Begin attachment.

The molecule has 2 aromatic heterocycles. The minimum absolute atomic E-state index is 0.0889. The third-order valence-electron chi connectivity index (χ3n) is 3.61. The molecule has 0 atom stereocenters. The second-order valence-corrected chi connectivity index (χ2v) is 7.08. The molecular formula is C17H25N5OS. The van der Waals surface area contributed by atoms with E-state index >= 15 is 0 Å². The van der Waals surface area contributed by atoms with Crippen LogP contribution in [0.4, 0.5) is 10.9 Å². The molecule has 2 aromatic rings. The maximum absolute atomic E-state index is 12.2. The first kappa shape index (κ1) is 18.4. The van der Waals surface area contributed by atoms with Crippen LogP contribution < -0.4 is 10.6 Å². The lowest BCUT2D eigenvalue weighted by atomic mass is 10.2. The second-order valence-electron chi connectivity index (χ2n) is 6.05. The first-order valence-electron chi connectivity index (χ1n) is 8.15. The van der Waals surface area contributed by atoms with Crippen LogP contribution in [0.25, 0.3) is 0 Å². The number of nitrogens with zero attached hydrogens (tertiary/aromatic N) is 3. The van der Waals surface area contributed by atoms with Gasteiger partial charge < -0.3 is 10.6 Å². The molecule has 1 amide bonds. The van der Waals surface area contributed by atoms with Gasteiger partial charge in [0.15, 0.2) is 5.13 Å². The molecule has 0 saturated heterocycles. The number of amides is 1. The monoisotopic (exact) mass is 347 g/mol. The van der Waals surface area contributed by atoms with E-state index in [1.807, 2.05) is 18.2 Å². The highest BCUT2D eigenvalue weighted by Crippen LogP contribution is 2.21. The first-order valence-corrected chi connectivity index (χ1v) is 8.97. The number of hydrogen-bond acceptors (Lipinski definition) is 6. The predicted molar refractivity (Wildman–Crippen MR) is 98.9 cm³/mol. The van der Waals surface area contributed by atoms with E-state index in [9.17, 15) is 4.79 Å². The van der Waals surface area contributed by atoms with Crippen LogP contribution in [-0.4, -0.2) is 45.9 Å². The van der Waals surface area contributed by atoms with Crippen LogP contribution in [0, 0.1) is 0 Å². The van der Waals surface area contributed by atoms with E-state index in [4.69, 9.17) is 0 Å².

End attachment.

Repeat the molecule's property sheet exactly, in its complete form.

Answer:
The molecule has 2 aromatic heterocycles. The minimum absolute atomic E-state index is 0.0889. The third-order valence-electron chi connectivity index (χ3n) is 3.61. The molecule has 0 atom stereocenters. The second-order valence-corrected chi connectivity index (χ2v) is 7.08. The molecular formula is C17H25N5OS. The van der Waals surface area contributed by atoms with E-state index >= 15 is 0 Å². The van der Waals surface area contributed by atoms with Crippen LogP contribution in [0.4, 0.5) is 10.9 Å². The molecule has 2 aromatic rings. The maximum absolute atomic E-state index is 12.2. The first kappa shape index (κ1) is 18.4. The van der Waals surface area contributed by atoms with Crippen LogP contribution < -0.4 is 10.6 Å². The lowest BCUT2D eigenvalue weighted by atomic mass is 10.2. The second-order valence-electron chi connectivity index (χ2n) is 6.05. The first-order valence-electron chi connectivity index (χ1n) is 8.15. The van der Waals surface area contributed by atoms with Crippen LogP contribution in [0.25, 0.3) is 0 Å². The number of nitrogens with zero attached hydrogens (tertiary/aromatic N) is 3. The van der Waals surface area contributed by atoms with Gasteiger partial charge < -0.3 is 10.6 Å². The molecule has 1 amide bonds. The van der Waals surface area contributed by atoms with Gasteiger partial charge in [0.15, 0.2) is 5.13 Å². The molecule has 0 saturated heterocycles. The number of amides is 1. The monoisotopic (exact) mass is 347 g/mol. The van der Waals surface area contributed by atoms with E-state index in [1.807, 2.05) is 18.2 Å². The highest BCUT2D eigenvalue weighted by Crippen LogP contribution is 2.21. The first-order valence-corrected chi connectivity index (χ1v) is 8.97. The number of hydrogen-bond acceptors (Lipinski definition) is 6. The predicted molar refractivity (Wildman–Crippen MR) is 98.9 cm³/mol. The van der Waals surface area contributed by atoms with E-state index in [9.17, 15) is 4.79 Å². The van der Waals surface area contributed by atoms with Crippen LogP contribution in [-0.4, -0.2) is 45.9 Å². The van der Waals surface area contributed by atoms with Crippen LogP contribution in [0, 0.1) is 0 Å². The van der Waals surface area contributed by atoms with E-state index in [4.69, 9.17) is 0 Å².